December 18, 2011
Let’s start with full disclosure: I am a public relations specialist, so I write this article with a fundamental belief that every business should utilize some type of PR. I assume that many Made Women are somewhat familiar with PR, if for no other reason than the popularization of it by the one and only Samantha Jones’ of Sex & The City. Thank you, Samantha, for calling attention to PR, but there’s a little more to it than party planning.
Whatever product or service you’re selling, you have an audience. You have a message. You have a goal. PR ensures that your proper message is developed and that it reaches the appropriate audience. This ultimately helps you or your business achieve its goals.
Whether you’re running a small business, working with a Fortune 500 company or working independently to become a best-selling author, here are three key elements of PR that may benefit your company’s image and visibility to the public.
Quite possibly the most traditional PR tactic, media relations--or working with reporters to earn a company news coverage--scores a PR person major points with clients. Media relations is key for a few reasons. For one, potential customers or clients will consider your business more reputable if they’ve heard about it in the media. Secondly, it increases brand recognition without paying the big bucks for ad placement. When an article is written or a story is aired about your company for something it’s doing, you become a newsmaker. This helps your business appear more credible, provided it’s a positive story. If it’s not a positive story, read on.
Think of some of the major news stories over the last year. The JetBlue flight attendant flipping out aboard a flight. The BP oil spill. The Toyota recalls. Sure, everyone aspires for their careers to sparkle with positive press and repeated success. But as we’ve seen time and time again, the unthinkable can happen. A crisis can hit.
Crisis communicators specialize in handling the negative publicity that comes with a company’s bad turn. They know how to talk to media, and they know how to answer the tough questions from the public. They can provide you with a strategy and a plan. You need to respond to whatever crisis may occur so that your business doesn’t tank over an “oops” moment. If you’ve never thought about what type of crisis your company or business could experience, think about it now. Talk to your boss, or if you’re self-employed, contact a consultant who can work with you on understanding the basics of crisis communication. Trust me: You want to have a crisis PR pro on your contact list.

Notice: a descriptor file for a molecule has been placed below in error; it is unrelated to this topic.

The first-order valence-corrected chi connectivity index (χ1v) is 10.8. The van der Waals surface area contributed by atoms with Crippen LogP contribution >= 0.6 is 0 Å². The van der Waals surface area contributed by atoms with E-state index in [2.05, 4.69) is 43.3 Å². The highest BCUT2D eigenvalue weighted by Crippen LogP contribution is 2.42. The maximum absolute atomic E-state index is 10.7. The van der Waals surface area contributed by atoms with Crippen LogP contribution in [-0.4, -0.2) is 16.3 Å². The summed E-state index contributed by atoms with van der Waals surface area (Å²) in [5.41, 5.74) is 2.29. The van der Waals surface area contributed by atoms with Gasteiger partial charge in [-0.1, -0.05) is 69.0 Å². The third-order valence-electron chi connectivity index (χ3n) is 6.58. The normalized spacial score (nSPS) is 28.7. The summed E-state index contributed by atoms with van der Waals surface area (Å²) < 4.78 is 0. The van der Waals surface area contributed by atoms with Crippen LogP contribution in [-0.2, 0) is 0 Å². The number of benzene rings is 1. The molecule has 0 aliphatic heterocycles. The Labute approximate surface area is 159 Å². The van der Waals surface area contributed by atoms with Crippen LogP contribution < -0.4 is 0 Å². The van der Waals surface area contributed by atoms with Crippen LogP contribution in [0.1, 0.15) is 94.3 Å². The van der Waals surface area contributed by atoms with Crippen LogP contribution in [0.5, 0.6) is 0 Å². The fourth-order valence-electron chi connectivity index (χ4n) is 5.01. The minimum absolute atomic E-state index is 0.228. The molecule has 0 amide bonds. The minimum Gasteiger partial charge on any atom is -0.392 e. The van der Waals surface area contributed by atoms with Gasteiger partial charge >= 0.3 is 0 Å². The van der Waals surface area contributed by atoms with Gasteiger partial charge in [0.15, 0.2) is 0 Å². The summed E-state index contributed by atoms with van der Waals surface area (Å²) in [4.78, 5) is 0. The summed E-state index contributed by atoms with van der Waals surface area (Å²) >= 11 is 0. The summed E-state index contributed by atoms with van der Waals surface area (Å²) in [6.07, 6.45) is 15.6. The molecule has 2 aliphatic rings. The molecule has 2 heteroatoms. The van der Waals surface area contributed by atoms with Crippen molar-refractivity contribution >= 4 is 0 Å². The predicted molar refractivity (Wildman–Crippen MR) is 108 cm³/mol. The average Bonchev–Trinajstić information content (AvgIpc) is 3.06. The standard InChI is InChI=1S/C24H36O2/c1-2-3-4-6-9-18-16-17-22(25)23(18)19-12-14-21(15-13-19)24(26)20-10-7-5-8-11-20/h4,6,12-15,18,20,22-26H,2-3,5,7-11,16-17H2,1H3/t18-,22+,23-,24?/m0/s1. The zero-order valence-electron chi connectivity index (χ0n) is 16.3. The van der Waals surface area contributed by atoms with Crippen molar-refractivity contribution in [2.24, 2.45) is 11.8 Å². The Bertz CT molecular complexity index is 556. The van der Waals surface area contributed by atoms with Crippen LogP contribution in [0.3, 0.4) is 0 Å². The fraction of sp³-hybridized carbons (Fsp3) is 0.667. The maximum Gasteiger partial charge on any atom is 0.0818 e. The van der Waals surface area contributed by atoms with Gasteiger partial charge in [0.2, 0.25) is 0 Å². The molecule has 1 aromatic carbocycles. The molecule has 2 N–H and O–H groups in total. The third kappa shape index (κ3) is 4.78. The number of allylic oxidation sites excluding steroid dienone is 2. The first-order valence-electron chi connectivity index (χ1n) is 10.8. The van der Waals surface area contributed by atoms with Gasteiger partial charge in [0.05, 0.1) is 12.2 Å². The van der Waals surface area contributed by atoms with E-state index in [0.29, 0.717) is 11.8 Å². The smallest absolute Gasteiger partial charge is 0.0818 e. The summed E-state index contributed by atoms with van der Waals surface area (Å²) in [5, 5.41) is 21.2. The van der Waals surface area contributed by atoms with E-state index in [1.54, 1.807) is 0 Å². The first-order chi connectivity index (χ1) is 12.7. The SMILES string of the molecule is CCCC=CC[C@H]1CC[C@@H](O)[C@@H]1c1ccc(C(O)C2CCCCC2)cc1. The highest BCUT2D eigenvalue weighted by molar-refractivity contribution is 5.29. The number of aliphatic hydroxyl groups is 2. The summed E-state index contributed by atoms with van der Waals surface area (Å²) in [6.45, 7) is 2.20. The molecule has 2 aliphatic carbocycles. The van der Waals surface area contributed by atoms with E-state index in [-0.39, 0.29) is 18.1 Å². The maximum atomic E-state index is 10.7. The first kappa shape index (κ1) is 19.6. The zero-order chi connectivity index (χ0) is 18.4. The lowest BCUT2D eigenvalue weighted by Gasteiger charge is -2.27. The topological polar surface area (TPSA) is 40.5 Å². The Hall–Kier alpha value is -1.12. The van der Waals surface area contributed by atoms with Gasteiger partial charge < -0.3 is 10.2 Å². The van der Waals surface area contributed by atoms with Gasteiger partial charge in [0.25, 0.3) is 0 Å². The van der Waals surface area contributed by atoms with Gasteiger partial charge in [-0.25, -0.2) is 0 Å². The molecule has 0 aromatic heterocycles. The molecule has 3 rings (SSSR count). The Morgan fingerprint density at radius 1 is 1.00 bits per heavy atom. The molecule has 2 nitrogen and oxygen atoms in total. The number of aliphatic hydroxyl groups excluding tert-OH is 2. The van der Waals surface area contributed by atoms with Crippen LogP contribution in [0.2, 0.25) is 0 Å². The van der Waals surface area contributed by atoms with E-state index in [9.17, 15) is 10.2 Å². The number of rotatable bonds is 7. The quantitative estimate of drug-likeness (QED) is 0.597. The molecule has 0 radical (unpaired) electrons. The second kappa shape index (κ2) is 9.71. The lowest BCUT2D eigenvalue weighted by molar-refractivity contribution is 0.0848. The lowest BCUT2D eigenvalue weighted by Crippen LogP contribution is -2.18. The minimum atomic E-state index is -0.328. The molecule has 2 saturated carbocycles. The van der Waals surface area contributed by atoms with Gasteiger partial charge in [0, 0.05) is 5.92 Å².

What is the most valuable asset to a company? You may have a few answers, but it all boils down to the people who buy a product or the clients who utilize your service. These individuals make the purchases that provide revenue to keep a company afloat. Good PR translates to good service. It means establishing rapport with customers, clients and other major stakeholders (vendors, potential investors, or employees). Do you have a strategy for building a relationship with your stakeholders? Do you know who your stakeholders are?
In a world of widespread social media use where companies are engaging more directly with consumers than ever before, it’s vital that you have a PR strategy to build relationships and show that you care. This can be as easy as having a company Facebook page where you respond directly to customers. It can entail having a monthly newsletter sent out to stakeholders, or inviting your most loyal clients to lunch each quarter to thank them for their business.
Using public relations for your company or business does not mean you have to devote a huge percentage of resources to a PR budget. It just makes good business sense to include it somewhere along the line. Whether you hire a PR firm, a solo consultant or just read PR for Dummies and handle it all yourself, PR should be part of your business plan. After all, every Made Woman needs her business savvy and proper public image in case the Los Angeles Times ever calls.